Domain Specific Languages2021-08-25
If you know what domain specific languages are then hopefully you're aware of how much easier they can make your life. Tools like awk are so brilliant at what they do that for a sizeable selection of tasks an awk script could be 20 times shorter to write than an equivalent python script while being easier to understand and more performant. If you don't know what they are then surely I've peaked your interest a little.
What is a Domain Specific Language (DSL)?
According to Wikipedia:
A domain-specific language is a computer language specialized to a particular application domain. This is in contrast to a general-purpose language, which is broadly applicable across domains.
Let's consider a general purpose language like python. Python can be used to make networking software like webservers, graphical software like games, computational tools like an interpreter for another language, and pretty much anything else you could think of. Python isn't designed to do any particular thing, it's designed to do anything so we say it is a general-purpose language.
Awk is insanely good at iterating through lines in a string and doing some small tweaks to each line based around column splitting and regex matching, but you'd be mad to try to make a game, webserver or interpreter with it (note that it is Turing complete though). Because of these we say it is specific to a certain domain (range of problems) so it is a domain-specific language.
Some other good examples are markup languages (e.g. HTML), Unix Shell and the arguments to the find program.
Can we use loads of DSLs to make the shell really really good?
My favourite DSL is awk, which is usually embedded in a shell script to help process text line-by-line. There are other DSLs like this (sed, find, jq, shell) but I think we could do a lot better.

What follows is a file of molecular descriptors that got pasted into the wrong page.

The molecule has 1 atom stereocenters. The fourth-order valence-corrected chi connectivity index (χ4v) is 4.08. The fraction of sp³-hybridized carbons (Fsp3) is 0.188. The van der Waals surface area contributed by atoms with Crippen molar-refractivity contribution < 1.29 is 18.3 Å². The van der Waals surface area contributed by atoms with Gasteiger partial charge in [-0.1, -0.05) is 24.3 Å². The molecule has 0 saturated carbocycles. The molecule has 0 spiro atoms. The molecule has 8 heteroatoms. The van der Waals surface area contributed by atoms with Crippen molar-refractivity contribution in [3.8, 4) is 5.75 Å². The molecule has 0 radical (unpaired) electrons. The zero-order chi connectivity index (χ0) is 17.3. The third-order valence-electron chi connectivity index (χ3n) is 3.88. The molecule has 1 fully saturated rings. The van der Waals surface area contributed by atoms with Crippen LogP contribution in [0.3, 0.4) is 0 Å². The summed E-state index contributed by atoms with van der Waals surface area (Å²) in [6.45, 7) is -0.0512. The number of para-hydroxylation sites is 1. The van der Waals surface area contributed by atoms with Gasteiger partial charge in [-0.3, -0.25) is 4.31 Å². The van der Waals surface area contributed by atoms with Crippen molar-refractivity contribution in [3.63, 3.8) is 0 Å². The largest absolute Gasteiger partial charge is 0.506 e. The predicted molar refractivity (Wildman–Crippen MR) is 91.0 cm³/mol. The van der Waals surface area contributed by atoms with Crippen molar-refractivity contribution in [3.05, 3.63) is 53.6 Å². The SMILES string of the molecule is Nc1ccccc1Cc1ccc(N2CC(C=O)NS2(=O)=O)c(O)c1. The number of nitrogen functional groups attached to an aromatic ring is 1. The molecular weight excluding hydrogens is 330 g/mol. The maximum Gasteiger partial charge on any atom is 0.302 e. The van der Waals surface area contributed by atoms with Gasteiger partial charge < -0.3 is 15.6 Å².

Suppose we had loads of DSLs for all sorts of things, and they were designed to be easily connected together. We would need a more advanced shell to connect them together, since the existing shell focuses on passing strings through a fairly linear pipeline of programs which take strings as arguments. The new shell should be good at passing any sort of data between programs, but since the arguments are likely programs for other DSLs it should stay focused on string arguments. This would allow data to be input from the user or files, passed through a network of programs in all sorts of different languages each dealing with the data in a different way, then written to files or output to the screen. This could be considered to be a DSL with a focus on string literals, calling procedures (other programs) and passing data around, meaning potentially it could be simpler than the existing shell as it wouldn't need a lot of what the shell has.
- DSL for extracting scalars (maybe unnested maps and arrays) from deeply nested hierarchical data, similar to jq but accepting data in a standardised binary format so it can be used for more than just JSON. Also way simpler than jq, it's not doing any processing of the data, just extracting it so a different better suited DSL can do the processing.
- DSL for flow control, since the new shell won't be able to do this. Not 100% on this tho, maybe should still be in the shell.
- DSL for mathematical calculations, similar to bc.